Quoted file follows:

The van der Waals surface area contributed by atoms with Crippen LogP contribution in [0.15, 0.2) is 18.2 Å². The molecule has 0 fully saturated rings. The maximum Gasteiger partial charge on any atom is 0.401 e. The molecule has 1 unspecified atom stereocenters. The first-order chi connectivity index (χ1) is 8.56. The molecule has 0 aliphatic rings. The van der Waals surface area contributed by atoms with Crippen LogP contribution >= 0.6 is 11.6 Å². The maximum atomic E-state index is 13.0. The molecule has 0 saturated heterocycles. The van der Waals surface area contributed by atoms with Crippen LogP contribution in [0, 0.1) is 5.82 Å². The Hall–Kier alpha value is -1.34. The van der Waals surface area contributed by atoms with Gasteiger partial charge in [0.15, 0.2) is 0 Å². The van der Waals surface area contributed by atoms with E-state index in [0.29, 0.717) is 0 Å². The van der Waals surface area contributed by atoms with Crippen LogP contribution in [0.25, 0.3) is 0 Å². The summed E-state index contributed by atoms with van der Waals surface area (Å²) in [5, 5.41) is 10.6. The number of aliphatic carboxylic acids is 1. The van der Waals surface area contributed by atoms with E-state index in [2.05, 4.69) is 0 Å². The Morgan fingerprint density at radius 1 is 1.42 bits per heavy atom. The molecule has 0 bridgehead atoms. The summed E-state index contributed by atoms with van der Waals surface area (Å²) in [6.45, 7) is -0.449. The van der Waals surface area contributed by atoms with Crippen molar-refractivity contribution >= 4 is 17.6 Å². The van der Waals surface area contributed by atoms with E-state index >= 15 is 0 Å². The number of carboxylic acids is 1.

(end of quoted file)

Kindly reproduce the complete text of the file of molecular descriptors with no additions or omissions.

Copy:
The van der Waals surface area contributed by atoms with Crippen LogP contribution in [0.15, 0.2) is 18.2 Å². The molecule has 0 fully saturated rings. The maximum Gasteiger partial charge on any atom is 0.401 e. The molecule has 1 unspecified atom stereocenters. The first-order chi connectivity index (χ1) is 8.56. The molecule has 0 aliphatic rings. The van der Waals surface area contributed by atoms with Crippen LogP contribution >= 0.6 is 11.6 Å². The maximum atomic E-state index is 13.0. The molecule has 0 saturated heterocycles. The van der Waals surface area contributed by atoms with Crippen LogP contribution in [0, 0.1) is 5.82 Å². The Hall–Kier alpha value is -1.34. The van der Waals surface area contributed by atoms with Gasteiger partial charge in [0.15, 0.2) is 0 Å². The van der Waals surface area contributed by atoms with E-state index in [0.29, 0.717) is 0 Å². The van der Waals surface area contributed by atoms with Crippen LogP contribution in [0.25, 0.3) is 0 Å². The summed E-state index contributed by atoms with van der Waals surface area (Å²) in [5, 5.41) is 10.6. The number of aliphatic carboxylic acids is 1. The van der Waals surface area contributed by atoms with E-state index in [2.05, 4.69) is 0 Å². The Morgan fingerprint density at radius 1 is 1.42 bits per heavy atom. The molecule has 0 bridgehead atoms. The summed E-state index contributed by atoms with van der Waals surface area (Å²) in [6.45, 7) is -0.449. The van der Waals surface area contributed by atoms with Crippen molar-refractivity contribution >= 4 is 17.6 Å². The van der Waals surface area contributed by atoms with E-state index >= 15 is 0 Å². The number of carboxylic acids is 1.